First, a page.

by: Kerry Kavanaugh Updated:
ATLANTA - Doctors continue to see positive signs of improvement in a Winder toddler seriously injured at the peak of Hurricane Sandy.
On Tuesday, doctors at Children's Healthcare of Atlanta at Egelston believe Tripp will survive his critical brain injury.
Bill and Stacy Halstead said it was first definitive information doctors had given them in more than a week.
"(I had) tears of joy. I told the doctor, 'If you don't want a big hug, you better leave the room right away,'" Bill Halstead said.
Channel 2's Kerry Kavanaugh said Wednesday was the first time parents have really smiled when they spoke about Tripp. The next day, doctors removed his breathing tube, and he is now breathing on his own. Doctors said if he gets through the next 12 hours, he should be OK. If complications arise, they will reassess his condition.
The Halsteads told Kavanaugh they are no longer are living hour by hour, but day by day.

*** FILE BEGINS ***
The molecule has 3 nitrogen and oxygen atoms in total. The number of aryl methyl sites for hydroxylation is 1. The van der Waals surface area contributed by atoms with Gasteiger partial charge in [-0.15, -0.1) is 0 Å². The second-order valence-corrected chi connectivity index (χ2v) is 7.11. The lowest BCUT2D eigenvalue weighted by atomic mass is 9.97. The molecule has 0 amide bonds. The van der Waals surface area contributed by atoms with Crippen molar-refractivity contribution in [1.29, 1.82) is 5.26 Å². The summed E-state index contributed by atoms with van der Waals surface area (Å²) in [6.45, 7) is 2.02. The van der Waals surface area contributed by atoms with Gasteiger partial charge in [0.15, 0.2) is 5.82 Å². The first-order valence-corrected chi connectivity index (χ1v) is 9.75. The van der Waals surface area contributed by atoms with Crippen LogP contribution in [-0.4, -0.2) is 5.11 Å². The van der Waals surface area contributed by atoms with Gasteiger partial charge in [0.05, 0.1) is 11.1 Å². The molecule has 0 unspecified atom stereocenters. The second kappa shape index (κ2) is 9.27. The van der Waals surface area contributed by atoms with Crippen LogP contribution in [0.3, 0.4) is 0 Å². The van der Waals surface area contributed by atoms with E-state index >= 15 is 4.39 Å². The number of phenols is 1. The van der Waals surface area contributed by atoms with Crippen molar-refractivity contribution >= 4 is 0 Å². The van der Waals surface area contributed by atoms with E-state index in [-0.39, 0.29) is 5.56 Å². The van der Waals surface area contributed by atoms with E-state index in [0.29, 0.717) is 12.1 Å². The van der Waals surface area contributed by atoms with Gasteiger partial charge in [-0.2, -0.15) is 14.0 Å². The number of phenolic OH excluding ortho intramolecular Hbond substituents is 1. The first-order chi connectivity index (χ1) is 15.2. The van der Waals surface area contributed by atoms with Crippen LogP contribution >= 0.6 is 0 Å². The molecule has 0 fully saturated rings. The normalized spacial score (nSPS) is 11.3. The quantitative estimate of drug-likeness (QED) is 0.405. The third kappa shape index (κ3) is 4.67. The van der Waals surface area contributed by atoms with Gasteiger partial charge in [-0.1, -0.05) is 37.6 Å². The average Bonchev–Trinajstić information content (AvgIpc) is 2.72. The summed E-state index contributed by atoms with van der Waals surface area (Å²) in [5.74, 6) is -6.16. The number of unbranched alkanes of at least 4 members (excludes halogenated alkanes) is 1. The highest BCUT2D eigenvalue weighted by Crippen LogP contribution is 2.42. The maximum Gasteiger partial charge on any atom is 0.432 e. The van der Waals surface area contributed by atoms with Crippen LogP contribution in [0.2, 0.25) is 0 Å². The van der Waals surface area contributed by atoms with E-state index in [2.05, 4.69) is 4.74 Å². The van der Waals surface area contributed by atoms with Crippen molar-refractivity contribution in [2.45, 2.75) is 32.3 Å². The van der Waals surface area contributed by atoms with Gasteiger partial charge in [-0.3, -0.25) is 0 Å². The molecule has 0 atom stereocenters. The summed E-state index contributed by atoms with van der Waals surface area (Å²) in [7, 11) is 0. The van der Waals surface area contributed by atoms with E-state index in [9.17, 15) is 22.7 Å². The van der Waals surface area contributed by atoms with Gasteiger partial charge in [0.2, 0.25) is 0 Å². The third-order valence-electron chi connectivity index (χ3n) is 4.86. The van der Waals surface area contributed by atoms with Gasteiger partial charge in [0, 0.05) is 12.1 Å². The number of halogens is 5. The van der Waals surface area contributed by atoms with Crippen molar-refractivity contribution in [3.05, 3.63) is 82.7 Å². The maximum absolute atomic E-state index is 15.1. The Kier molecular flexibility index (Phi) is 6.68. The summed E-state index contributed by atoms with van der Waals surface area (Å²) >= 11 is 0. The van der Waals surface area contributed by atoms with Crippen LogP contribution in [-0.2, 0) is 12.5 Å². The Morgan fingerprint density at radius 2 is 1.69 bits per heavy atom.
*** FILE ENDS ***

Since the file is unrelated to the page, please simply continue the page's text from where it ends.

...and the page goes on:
Bill Halstead also said Wednesday he saw his son open his eyes for the first time since the injury.
"It was just a sliver, but you could see his eyes. And I don't know, that's awesome just to see those beautiful blue eyes opening back up," Bill Halstead said.
The family said tough times are still ahead.
"He'll have to learn to eat and walk and talk. They don't know how severe the brain damage is. So they don't know if he'll wake up and know us or not," Stacey Halstead said.
Stacy said doctors won't know that for a couple weeks. Beyond that, there are broad range of possibilities.
"It's a nice spectrum to have. It's not like we know that he'd only be half of what he was. He could be potentially a 100 percent recovered or close to that," Bill Halstead.
In the meantime, they are encouraged by little things every day and fueled by the prayers of support that continue to pour in.